So junior year hasn’t exactly shaped up to be the hellfest I thought it would be. Instead, I think it turned me into a suburban mom. At different parts of the day, I now find myself being terrifyingly diligent about cleaning my room, color coding a Google Calendar and making gnocchi from scratch on a Monday night. I can be found brewing loose-leaf tea and doing concerningly middle-age yuppie things; I’m going to the gym for heaven’s sake, and I’m focusing less on toxic groups and taking more “me” time.
By God, what happened?
This looks nothing like my frazzled freshmen year — I ran out the door with a half-eaten granola bar, neglected to lock the door (because who does?) and would catch a whiff of the pineapple my roommate accidentally let rot in the trash can. I stayed up until 3 a.m. (okay, I still do that — night owlism is never going to change), eating a pack of Shin Ramen, and eventually fell asleep with a Spanish textbook plastered to my face.
So is this what junior year really is — getting to class on time and having a full eight hours of sleep? Is this the period after sophomore slump when I’ve dealt with all the nonsense already; when I no longer a naïve freshman with crushed dreams, and I’m just finally balancing all the things in my life?
Well, apparently when something goes right, something else always gets messed up. See, amidst this new sense of being in touch with suburban soccer parent roots, I feel — well, bored. My suburban fantasy of weekly laundry and dish cleaning rituals (a point I never thought I’d reach) feels pretty underwhelming.
So you could imagine my surprise when I found myself thinking back on the all-nighters of last year and the take out eaten on my living room floor. What once was a nightmare now seemed like the most dynamic point in my life. Does having a full night of sleep and finishing my homework early mean I’m dull? I wonder if all my classmates who are finally pulling their lives together feel this way — do they miss the brokenness that made them feel happy?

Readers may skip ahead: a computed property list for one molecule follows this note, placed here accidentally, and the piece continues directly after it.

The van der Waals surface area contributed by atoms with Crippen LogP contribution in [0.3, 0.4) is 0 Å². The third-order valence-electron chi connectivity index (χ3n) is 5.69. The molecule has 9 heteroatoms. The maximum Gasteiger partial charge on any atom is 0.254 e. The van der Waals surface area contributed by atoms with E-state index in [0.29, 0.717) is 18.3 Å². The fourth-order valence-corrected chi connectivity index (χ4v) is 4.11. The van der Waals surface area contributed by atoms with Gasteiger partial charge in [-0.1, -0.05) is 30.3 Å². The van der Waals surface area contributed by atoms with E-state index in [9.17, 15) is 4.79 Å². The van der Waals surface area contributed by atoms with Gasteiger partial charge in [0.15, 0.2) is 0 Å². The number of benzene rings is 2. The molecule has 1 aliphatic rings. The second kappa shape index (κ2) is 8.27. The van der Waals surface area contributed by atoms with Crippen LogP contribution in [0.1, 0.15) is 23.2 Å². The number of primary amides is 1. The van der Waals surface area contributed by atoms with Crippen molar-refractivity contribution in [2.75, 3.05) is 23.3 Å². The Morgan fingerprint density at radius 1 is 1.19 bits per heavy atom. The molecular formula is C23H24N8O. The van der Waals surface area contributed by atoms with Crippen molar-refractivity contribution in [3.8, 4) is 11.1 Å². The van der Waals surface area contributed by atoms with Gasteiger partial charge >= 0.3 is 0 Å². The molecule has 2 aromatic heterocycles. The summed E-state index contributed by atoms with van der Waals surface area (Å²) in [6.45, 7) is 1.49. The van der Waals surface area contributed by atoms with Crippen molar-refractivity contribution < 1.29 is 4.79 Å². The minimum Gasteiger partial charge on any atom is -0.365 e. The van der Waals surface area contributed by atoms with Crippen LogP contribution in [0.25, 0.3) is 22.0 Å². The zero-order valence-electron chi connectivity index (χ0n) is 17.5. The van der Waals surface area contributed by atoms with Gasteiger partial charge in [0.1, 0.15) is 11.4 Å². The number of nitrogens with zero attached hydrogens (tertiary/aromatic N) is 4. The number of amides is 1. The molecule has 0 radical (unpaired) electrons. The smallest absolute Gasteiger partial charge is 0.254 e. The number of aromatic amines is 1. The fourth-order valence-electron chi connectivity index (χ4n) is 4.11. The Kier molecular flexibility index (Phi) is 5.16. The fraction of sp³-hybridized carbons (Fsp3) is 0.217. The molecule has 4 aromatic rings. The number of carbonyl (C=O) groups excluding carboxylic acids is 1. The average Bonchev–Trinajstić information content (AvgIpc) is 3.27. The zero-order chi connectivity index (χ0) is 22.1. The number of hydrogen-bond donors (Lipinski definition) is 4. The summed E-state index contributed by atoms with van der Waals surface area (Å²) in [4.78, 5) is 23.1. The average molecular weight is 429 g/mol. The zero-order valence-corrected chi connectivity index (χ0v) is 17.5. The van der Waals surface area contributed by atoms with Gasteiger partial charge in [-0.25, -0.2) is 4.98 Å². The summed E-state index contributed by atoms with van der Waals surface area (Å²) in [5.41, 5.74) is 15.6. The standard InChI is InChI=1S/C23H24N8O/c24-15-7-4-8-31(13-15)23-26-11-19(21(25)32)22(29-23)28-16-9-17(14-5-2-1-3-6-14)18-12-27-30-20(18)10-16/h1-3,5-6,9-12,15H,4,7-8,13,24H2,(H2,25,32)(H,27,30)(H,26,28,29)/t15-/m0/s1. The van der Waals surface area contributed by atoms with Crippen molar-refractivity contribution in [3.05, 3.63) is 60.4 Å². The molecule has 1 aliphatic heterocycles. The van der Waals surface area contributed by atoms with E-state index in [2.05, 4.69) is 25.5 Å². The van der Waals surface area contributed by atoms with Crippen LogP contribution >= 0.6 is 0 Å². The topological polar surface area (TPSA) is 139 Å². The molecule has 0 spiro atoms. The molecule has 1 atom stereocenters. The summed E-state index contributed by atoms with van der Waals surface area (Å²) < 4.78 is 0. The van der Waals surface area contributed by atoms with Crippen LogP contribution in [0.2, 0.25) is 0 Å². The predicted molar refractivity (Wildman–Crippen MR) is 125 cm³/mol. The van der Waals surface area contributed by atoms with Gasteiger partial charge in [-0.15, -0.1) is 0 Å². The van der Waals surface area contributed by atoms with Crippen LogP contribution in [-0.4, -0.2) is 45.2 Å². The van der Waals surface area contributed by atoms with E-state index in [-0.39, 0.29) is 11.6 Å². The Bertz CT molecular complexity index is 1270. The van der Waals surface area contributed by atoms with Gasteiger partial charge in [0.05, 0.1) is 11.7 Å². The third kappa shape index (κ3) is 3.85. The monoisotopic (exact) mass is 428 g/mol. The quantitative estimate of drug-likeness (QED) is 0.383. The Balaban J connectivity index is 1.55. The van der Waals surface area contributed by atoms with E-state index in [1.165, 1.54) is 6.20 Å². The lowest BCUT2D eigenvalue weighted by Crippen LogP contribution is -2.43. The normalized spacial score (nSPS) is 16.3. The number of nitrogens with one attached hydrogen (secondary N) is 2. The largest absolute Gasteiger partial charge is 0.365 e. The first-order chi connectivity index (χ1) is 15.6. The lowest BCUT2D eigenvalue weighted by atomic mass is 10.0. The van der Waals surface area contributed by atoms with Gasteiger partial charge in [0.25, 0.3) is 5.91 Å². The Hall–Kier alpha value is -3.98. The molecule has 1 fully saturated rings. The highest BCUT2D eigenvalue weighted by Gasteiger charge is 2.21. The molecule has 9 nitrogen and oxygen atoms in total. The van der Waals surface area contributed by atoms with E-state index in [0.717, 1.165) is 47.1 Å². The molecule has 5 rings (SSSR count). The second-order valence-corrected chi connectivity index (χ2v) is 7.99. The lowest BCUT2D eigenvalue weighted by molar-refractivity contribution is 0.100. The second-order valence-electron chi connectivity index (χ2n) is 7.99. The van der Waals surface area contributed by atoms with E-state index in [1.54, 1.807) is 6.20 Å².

I realized, somewhere between reading up on a book during an early night in and feeling depressed about having enough time for a face mask, that all of this was absurd. If I’m validating happiness with the amount of depression and stress I’m experiencing in conjunction, then that’s just unhealthy, not admirable. Have all those times of loudly complaining about how hard my prelim was been just a gimmick for attention, something to compensate for the fact that my life could have been better?
Maybe that’s our issue: we enjoy pain, or at least flaunting a faux sense of pain while not exactly suffering it. Masochists, if you will. We enjoy “dramatic,” endearing lives. We enjoy telling the girl sitting next to us, “Dude, I got it worse, I stayed up until 5 a.m.” We enjoy telling everyone we’re just so stressed, because it gives us the sense that we’re doing something productive with our lives. We self-victimize at every point possible, and then we start to depend our happiness on it. How unhealthy do we have to be to end up this point?
My friend once told me she doesn’t want a romantic relationship that’s all “good” throughout — she wants to feel the full breadth of it, with all its ups and downs, in order to appreciate it. Or there’s the saying that a rainbow can only come after a storm, that we can’t see true happiness until we experience the low points. But is that really true? Are we really incapable of functioning without something wrong in our lives?
This isn’t to say anyone can pull their life together, or should. Some others have mental health issues, and I’ve known my fair share of it — it can be impossible. Everyone works at a different pace, and just because I might think I have things figured out doesn’t mean the person next to me does. But this is just saying that there’s no harm in trying, and there’s no need to feel guilty for it. For those who do feel like everything is coming together, who do live dull and boring lives with a cup of tea before bed and a study guide for the prelim ready a week in advance, claps to you. We all want to be you, even if we won’t admit it.
So, if your life is a mess and you’re reading this at 4 a.m. in Olin Library or sleeping overnight at the Pale Fire Lounge tonight (true story), think on the bright side. It’s not so bad. Hey, you’ve got people like me in my grandma PJs reading a book, and some of us even miss that feeling of chaos. You might not get it now, but that imbalance is what kept us going. But there’s a balance point between feeling stressed and anchoring the positive parts of your life on that stress — you don’t need to be tired out of your mind to consider your life productive. As my father always said, we should be living to make our lives easier. There’s no need to miss the chaotic life when it’s over, and there’s no need to cling onto it when it’s there. Be healthy, be happy, and that’s all.
Kelly Song is a junior in the College of Arts and Sciences. The Songbird Sings runs every other Thursday this semester. She can be reached at firstname.lastname@example.org